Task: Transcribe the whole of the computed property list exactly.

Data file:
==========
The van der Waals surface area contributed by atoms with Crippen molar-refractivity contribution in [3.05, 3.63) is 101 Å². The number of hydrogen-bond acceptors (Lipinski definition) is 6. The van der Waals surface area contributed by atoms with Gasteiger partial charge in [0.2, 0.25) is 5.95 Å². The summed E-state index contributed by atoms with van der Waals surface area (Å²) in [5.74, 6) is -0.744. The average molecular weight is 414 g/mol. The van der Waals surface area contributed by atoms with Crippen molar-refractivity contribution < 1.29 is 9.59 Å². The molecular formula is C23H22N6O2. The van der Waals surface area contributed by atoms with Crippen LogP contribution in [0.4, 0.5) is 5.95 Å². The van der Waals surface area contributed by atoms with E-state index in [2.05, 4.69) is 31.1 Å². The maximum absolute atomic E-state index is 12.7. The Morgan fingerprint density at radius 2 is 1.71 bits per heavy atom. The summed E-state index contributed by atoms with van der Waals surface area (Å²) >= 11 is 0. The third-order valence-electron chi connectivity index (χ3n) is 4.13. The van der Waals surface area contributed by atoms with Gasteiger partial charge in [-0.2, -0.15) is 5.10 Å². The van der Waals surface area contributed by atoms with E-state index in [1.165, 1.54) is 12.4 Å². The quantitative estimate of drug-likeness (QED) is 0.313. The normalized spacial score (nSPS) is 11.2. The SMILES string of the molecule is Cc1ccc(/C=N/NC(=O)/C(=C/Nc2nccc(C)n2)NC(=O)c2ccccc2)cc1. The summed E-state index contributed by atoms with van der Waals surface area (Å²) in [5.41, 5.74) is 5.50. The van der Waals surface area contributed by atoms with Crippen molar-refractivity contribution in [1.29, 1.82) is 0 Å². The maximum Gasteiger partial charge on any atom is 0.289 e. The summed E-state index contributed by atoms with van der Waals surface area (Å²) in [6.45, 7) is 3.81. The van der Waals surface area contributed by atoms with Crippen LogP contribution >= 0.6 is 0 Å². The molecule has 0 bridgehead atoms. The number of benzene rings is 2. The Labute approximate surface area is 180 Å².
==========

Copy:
The van der Waals surface area contributed by atoms with Crippen molar-refractivity contribution in [3.05, 3.63) is 101 Å². The number of hydrogen-bond acceptors (Lipinski definition) is 6. The van der Waals surface area contributed by atoms with Gasteiger partial charge in [0.2, 0.25) is 5.95 Å². The summed E-state index contributed by atoms with van der Waals surface area (Å²) in [5.74, 6) is -0.744. The average molecular weight is 414 g/mol. The van der Waals surface area contributed by atoms with Crippen molar-refractivity contribution < 1.29 is 9.59 Å². The molecular formula is C23H22N6O2. The van der Waals surface area contributed by atoms with Crippen LogP contribution in [0.4, 0.5) is 5.95 Å². The van der Waals surface area contributed by atoms with E-state index in [2.05, 4.69) is 31.1 Å². The maximum absolute atomic E-state index is 12.7. The Morgan fingerprint density at radius 2 is 1.71 bits per heavy atom. The summed E-state index contributed by atoms with van der Waals surface area (Å²) >= 11 is 0. The third-order valence-electron chi connectivity index (χ3n) is 4.13. The van der Waals surface area contributed by atoms with Gasteiger partial charge in [-0.2, -0.15) is 5.10 Å². The van der Waals surface area contributed by atoms with E-state index in [1.165, 1.54) is 12.4 Å². The quantitative estimate of drug-likeness (QED) is 0.313. The normalized spacial score (nSPS) is 11.2. The SMILES string of the molecule is Cc1ccc(/C=N/NC(=O)/C(=C/Nc2nccc(C)n2)NC(=O)c2ccccc2)cc1. The summed E-state index contributed by atoms with van der Waals surface area (Å²) in [5.41, 5.74) is 5.50. The van der Waals surface area contributed by atoms with Crippen molar-refractivity contribution in [1.29, 1.82) is 0 Å². The maximum Gasteiger partial charge on any atom is 0.289 e. The summed E-state index contributed by atoms with van der Waals surface area (Å²) in [6.45, 7) is 3.81. The van der Waals surface area contributed by atoms with Crippen LogP contribution >= 0.6 is 0 Å². The molecule has 0 bridgehead atoms. The number of benzene rings is 2. The Labute approximate surface area is 180 Å².